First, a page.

The studied absence of politics and religion is perhaps the reason there is no nuance in the various sides.

The Dutch UN forces, in contrast to the Serbs, are shown as equivocating, smallish men and women, dressed for who knows what in shorts and sleeveless tees—hardly a match for the camouflage-clad Mladić forces, not physically nor temperamentally nor intellectually. 

Stranded refugees inside the UN base

Despite these criticisms, “Quo Vadis, Aida?” resonates even (or even more so) today. As one sees the masses of Bosnians stranded outside and pressing against the fences of the UN base, desperate to join the several thousand already inside (and thinking they’ll be safe there), images come to mind of the thousands outside the Afghan airport, massed at the US-Mexico border, in Syrian camps. And, as one sees the Dutch UN officials unable to stand up to a strongman killer, one thinks of similar strongmen today: the Taliban or Syria’s Bashar al-Assad.

Nuhanovic’s campaign to make the world take responsibility of some sort, which started with his book on which this screenplay is based, “Under the UN Flag” (2007), has had some success. The end of the true story is that Mladić has been convicted of war crimes, and the Dutch state found liable in Dutch courts of failing to prevent the massacre of at least 300 men (of the more than 8,000 males killed).

“Quo Vadis, Aida?” was a nominee for Best International Feature Film in the 2021 Oscars, among its multiple wins and nominations. It also has a rare almost-perfect Metacritic’s score. Yet there are better war films, films that are more effective in directing our attention to the horrors of war and genocide, whether personal (“Son of Saul,” which won the Best Foreign Language Film Oscar in 2016) or grand in scope (“Dunkirk” 2017). Zbanic’s film is nonetheless a worthy addition to the canon, especially with its focus on the weakness of an international community response and the tragic personal experience of Aida/Nuhanovic.

Lead image: ​Jasna Djuricic, left, as Aida, translating to the masses inside the UN refugee camp.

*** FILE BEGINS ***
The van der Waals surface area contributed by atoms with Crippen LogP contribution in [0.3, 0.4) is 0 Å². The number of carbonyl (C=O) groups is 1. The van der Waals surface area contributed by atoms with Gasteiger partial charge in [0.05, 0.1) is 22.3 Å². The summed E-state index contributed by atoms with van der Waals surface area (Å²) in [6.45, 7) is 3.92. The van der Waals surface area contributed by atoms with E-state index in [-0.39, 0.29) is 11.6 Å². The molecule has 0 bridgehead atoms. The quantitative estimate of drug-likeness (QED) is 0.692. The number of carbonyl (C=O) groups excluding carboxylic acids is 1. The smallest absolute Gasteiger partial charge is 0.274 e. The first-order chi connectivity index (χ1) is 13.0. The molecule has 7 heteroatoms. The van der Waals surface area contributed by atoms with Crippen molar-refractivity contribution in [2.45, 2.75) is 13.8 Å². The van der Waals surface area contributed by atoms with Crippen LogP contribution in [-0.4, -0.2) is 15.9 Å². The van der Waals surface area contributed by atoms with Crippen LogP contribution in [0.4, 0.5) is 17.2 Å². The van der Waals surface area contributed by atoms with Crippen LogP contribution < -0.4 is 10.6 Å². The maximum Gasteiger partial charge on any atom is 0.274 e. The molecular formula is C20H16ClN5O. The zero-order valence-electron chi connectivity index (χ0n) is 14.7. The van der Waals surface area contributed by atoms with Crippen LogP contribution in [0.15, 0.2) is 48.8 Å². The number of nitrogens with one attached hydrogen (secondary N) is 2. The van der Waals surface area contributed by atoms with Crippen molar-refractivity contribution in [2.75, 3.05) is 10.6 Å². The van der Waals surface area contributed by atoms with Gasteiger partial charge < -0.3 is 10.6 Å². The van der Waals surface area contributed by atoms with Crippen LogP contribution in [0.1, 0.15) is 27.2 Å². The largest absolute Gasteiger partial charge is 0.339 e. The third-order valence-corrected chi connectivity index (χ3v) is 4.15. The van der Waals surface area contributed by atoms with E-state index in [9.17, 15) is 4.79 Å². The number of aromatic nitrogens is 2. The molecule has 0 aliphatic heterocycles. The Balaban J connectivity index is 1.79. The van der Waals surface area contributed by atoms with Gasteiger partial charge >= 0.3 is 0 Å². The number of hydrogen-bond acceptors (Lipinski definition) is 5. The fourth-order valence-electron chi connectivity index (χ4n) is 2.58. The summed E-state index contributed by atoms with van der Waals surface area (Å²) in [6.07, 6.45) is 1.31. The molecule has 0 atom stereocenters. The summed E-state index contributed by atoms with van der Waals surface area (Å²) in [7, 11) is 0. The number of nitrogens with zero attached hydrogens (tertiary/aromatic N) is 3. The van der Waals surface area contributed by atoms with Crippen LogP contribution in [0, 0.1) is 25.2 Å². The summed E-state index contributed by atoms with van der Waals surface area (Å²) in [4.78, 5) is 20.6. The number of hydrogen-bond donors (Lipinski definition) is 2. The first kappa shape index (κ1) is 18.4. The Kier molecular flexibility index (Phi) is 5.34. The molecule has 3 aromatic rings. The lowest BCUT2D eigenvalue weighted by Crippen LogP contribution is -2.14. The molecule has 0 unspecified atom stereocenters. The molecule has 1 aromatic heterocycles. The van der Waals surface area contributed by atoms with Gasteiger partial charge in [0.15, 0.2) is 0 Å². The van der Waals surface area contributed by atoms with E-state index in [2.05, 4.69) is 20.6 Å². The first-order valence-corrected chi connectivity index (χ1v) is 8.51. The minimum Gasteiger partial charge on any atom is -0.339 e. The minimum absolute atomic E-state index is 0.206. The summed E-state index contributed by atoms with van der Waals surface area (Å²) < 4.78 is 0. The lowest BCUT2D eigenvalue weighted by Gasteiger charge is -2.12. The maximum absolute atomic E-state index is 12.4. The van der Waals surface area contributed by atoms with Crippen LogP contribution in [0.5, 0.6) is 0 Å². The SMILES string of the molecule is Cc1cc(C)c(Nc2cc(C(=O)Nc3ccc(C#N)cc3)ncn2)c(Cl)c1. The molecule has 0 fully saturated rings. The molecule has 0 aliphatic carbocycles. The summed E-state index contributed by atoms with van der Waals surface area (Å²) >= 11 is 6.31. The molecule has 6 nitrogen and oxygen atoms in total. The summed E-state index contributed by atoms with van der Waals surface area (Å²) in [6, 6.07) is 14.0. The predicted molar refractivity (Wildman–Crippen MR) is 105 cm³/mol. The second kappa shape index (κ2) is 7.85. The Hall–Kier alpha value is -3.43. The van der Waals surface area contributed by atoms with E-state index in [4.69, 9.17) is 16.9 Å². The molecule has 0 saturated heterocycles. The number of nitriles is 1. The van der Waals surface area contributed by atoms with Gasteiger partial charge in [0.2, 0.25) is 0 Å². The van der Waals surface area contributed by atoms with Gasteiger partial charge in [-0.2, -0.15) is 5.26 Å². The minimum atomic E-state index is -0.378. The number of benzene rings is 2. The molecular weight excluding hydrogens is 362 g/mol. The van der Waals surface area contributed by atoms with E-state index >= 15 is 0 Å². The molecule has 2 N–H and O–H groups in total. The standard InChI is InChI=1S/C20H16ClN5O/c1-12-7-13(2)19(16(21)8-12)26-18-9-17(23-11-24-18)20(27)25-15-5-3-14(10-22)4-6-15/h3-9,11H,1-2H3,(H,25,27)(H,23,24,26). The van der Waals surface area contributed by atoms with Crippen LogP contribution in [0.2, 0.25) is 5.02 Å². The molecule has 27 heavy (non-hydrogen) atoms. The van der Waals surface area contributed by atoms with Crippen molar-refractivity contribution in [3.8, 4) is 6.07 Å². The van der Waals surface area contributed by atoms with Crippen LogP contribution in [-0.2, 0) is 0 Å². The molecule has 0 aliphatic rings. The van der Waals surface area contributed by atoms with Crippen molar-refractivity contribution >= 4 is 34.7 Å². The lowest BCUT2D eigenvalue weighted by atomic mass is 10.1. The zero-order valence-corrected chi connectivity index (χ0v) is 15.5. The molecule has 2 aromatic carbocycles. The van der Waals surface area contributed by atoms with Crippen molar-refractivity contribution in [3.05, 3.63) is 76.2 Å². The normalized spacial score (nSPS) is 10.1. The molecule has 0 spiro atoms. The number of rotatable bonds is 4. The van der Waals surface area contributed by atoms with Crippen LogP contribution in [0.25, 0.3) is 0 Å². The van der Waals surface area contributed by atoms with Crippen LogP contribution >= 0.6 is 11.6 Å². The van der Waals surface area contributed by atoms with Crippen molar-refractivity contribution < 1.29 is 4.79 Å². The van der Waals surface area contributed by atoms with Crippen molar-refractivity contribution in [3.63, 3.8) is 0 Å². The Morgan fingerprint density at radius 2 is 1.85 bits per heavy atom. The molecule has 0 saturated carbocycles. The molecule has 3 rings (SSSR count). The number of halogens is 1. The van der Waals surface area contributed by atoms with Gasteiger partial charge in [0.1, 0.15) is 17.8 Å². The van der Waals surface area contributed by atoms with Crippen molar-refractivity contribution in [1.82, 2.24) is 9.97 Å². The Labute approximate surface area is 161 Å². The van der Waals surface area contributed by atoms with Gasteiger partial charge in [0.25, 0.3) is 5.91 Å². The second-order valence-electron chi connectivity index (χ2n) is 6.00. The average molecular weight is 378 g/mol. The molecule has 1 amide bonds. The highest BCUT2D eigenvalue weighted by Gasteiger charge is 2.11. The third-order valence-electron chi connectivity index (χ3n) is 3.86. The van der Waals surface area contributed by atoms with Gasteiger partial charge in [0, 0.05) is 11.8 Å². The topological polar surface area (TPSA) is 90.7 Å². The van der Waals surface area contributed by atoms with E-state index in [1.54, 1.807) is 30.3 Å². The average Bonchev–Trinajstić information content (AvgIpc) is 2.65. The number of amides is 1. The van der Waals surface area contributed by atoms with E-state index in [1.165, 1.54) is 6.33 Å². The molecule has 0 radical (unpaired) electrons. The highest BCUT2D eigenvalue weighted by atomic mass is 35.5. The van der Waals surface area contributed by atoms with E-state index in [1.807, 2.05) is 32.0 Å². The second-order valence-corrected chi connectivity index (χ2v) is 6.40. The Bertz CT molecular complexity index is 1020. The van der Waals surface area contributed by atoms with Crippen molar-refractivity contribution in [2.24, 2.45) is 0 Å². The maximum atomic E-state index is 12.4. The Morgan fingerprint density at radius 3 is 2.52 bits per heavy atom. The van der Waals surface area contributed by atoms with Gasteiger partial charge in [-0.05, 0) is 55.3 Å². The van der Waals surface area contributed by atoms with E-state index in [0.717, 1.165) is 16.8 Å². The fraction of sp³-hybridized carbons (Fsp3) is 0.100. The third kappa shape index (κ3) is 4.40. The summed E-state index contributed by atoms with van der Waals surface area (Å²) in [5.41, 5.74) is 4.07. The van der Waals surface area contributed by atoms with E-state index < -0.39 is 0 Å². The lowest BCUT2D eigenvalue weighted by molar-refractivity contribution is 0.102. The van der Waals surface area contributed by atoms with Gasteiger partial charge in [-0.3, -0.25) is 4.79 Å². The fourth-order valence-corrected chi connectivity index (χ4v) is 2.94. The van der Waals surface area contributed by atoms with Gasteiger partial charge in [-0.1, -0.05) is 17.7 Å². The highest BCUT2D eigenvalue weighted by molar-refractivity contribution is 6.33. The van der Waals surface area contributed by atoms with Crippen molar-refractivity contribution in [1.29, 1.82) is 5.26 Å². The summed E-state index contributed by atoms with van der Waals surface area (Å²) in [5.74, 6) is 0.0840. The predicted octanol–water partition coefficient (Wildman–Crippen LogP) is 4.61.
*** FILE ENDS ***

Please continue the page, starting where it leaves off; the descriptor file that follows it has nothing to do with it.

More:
Date: 2020, US release March 2021

Stars: 3 (out of 4)

Director: Jasmila Zbanic

Starring: Jasna Djuricic, Boris Isakovic, Johan Heldenbergh

Countries: Bosnia and Herzegovina, Austria, Romania, Netherlands, Germany, Poland, France, Turkey, Norway

Languages: Serbo-Croatian, Bosnian, English, Dutch, Serbian; subtitled in English

Other Awards: 19 wins and 16 other nominations

Runtime: 101 minutes

Availability: Streaming on Hulu; for rent or purchase on multiple sites, including Amazon, Apple TV, Google Play; see JustWatch here for all sources.


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Written by 2 Film Critics

2 Film Critics

William Graebner is Emeritus Professor of History, State University of New York, Fredonia, where he taught courses on film and American culture. He is the author or co-author of 11 books and more than 50 scholarly articles, including essays on “The Treasure of the Sierra Madre,” “McCabe and Mrs. Miller,” “The Poseidon Adventure,” and zombie films as they relate to the Holocaust. Dianne Bennett, the first woman to head a large U.S. law firm, is a retired U.S. tax lawyer.

Dianne and Bill were early and passionate attendees at the Toronto Film Festival, and today enjoy the film scenes of Los Angeles, Rome, London, and Buffalo, New York. They began reviewing films for the Rome-based website “TheAmerican/inItalia” in 2016, have maintained a blog on Rome for a decade, and published two alternative guidebooks to the Eternal City. They still can’t resist going to the movies, not to mention the ensuing discussions, sometimes heated, over a bottle of Arneis at the nearest wine bar.

​And that's just the beginning of our reviewing process. For one or two hours we discuss the film, as one of us takes notes. The notetaker transcribes the notes and prints two copies. Dianne or Bill (usually depending on who had the most compelling understanding of the film, or who was most taken with it) writes the first draft of the review--supposedly taking into account the views of the other--which is followed by 3, 4, or even 7 more drafts. At some point, sometimes days later, when we're both comfortable with the result (or accepting of it, anyway), it's done.

https://www.2filmcritics.com